Patients will be expected to see their GPs in groups of up to 15 under plans being considered by the NHS.
Doctors said group consultations should become "the default" option offered by surgeries for many conditions, in an attempt to cope with growing shortages of GPs.
The scheme is expected to be included in the NHS 10-year plan which is due to be published later this year, the Daily Telegraph reports.
It is billed as an attempt to alleviate strain on family doctors, many of whom complain of being overworked.
But patients' groups said people would feel "incredibly uncomfortable" discussing personal matters with large groups of strangers, with one saying "you might as well tell the town crier".
Group appointments of between 10-15 people with the same condition have been piloted in Slough in Berkshire, London, Birmingham, Manchester, Sheffield, Newcastle and Northumberland. Doctors at the Royal College of GPs' annual conference yesterday said the groups were a "fun and efficient" way to carry out consultations with patients who shared the same conditions.
Doctors using group consultations said they had proved far more efficient at dealing with a host of heath complaints, including arthritis, diabetes, obesity and even treatment of erectile dysfunction.
GPs involved in the schemes said they reduced the amount of time they spent repeating the same advice.
They said the sessions also meant patients had more time – up to 90 minutes – to discuss their health with fellow sufferers, even if it only included two minutes' direct conversation with their GP. Under the system, patients will spend much of their time with a "facilitator" – a receptionist, clerk or healthcare assistant with a day's training – who can point them to advice on their health condition, the conference was told.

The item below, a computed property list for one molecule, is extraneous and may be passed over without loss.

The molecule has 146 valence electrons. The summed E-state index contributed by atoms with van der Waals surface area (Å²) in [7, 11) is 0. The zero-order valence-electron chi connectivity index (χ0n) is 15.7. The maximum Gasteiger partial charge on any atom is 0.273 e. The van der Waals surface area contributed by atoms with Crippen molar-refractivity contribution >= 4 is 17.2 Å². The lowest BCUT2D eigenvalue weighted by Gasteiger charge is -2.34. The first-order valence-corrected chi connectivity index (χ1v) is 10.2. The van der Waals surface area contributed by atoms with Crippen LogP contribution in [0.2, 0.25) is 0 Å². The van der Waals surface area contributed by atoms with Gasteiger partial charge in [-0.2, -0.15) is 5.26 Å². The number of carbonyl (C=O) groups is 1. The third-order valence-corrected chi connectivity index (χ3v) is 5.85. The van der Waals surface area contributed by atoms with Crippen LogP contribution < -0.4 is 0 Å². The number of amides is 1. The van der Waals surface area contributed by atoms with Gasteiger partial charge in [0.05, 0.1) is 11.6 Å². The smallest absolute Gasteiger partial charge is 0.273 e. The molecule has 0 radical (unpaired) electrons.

Other time would be spend discussing their health problems with others "in the same boat" who might be able to share tips, GPs said. Dr Emily Symington, from Croydon, south London, said: "The practices who have had the best success with group consultations are those that have taken the plunge and made group consultations the default method of care for certain long-term conditions."
GPs said patients were given forms telling them to respect confidentiality, and told: "What's said in the room stays in the room; don't go discussing it with the postman and his dog."
Some patients' groups reacted with horror. Joyce Robins, from Patient Concern, said: "This is a ghastly idea. GP appointments are supposed to be a private matter where you can openly talk about your most personal health issues. If you're discussing things in front of a group of strangers, you might as well tell the local town crier so he can shout it from the rooftops."
Dr Fraser Birrell, a rheumatology consultant at Northumbria Healthcare NHS Foundation trust, said the schemes also worked in hospital consultations, and in pharmacies, with one scheme for osteoporosis proving "300 per cent" more efficient. Patients with erectile dysfunction had even signed up for group sessions, he said.
Rachel Power, chief executive of the Patients Association, said shared sessions might benefit some patients, but that people must not be denied the right to individual appointments.